Air New Zealand said it wants to launch the first-ever airplane bed for economy passengers
- Air New Zealand just unveiled a new economy-cabin sleeping pod for its long-haul planes.
- The sleep pods, called the Skynest, would offer lie-flat beds for some economy passengers who pay extra for access to it. There would only be six on each plane - Air New Zealand's long-haul planes typically carry at least 200 economy passengers.
- The product is still in the research phase - the airline said it would make a final decision about implementing in late-2021.
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Airlines typically try and sell pricey business class seats by advertising gourmet in-flight meals, fine wines, and luxe service. But the biggest appeal of the front cabin is a seat that can fold flat into a bed, letting you sleep in relative comfort on a long flight or a red-eye.
But if Air New Zealand has its way, the lie-flat bed will finally find its way to coach.
The airline unveiled a new prototype sleeping pod on Tuesday, which it said presented an option for putting beds in the economy cabin.
The pod, called the "Economy Skynest," offers six full-length, lie-flat beds in an enclosed pod-like setting. The airline said it spent three years researching concepts and developing the prototype.
"A clear pain point for economy travelers on long-haul flights is the inability to stretch out," the airline's chief marketing and customer officer, Mike Tod, said in a statement. "The development of the Skynest is a direct response to that challenge."
The Skynest appears similar to the crew rest areas on long-haul aircraft, which allow pilots and flight attendants to sleep in between on-duty shifts.
It was not immediately clear where on the plane the Skynest would go. The airline said it was still researching where to place it in the economy cabin. It will consider removing several rows of seats, if necessary.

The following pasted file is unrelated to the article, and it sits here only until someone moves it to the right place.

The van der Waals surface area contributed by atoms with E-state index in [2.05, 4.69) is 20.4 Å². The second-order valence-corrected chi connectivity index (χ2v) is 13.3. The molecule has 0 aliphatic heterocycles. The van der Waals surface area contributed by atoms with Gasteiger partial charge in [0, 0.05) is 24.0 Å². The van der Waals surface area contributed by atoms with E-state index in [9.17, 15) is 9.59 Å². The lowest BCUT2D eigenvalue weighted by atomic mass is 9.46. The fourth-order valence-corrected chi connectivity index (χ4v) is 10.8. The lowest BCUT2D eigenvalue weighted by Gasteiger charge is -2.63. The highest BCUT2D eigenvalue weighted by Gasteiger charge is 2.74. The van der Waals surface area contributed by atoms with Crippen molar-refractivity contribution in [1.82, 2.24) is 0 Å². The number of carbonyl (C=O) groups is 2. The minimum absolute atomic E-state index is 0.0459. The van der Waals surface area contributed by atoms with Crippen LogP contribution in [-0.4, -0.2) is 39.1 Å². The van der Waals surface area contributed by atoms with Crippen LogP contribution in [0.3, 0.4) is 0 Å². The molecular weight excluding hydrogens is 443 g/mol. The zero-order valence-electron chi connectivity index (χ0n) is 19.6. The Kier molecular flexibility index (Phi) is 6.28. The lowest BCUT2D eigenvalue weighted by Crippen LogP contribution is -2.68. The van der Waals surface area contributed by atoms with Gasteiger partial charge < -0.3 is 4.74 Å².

The Skynest product comes as Air New Zealand prepares to launch its new longest flight, a 17-hour nonstop between Auckland and New York. The service is scheduled to begin in late October, 2020.
However, there are a number of challenges to successfully implementing the Skynest product - and the airline will have to prove that the product is more than just a proof-of-concept, or a gimmick. It is not a given that it will ever fly on a plane.
Air New Zealand's long-haul aircraft - a mix of Boeing 777 and 787-9 Dreamliners - have between 215 and 263 coach seats. The airline said that only one Skynest unit would be included on each plane - meaning six beds for more than 200 passengers. The airline said that the pods could be purchased along with the seat reservation, so presumably only six passengers will have the option to use the pods.
Pricing will also be a challenge. The airline will need to be careful to avoid cannibalising business from its business class cabin - high-paying business class passengers make up a crucial part of long-haul airlines' revenue.
The airline also offers a few other options, including a premium economy cabin and a "Skycouch" option - passengers booking the Skycouch get an entire row of economy seats, and with several tweaks to the seats so that they can transform into a "couch" during flight. Air New Zealand will need to price the Skynest product in a way that will attract different customers.
Air New Zealand said it would need to seek regulatory approval and certification for the pods. In a press release, the airline said it would make the final decision on whether to move forward with the Skynest after it "assessed the performance of its inaugural year of Auckland-New York flights," meaning the product won't be available until at least late-2021.
Kerry Reeves, the airline's head of programs, said that while the challenges to launching the Skynest are formidable, the potential appeal to customers made it worth pursuing.
"It was a prize worth chasing and one that we think has the potential to be a game changer for economy class travelers on all airlines around the world."
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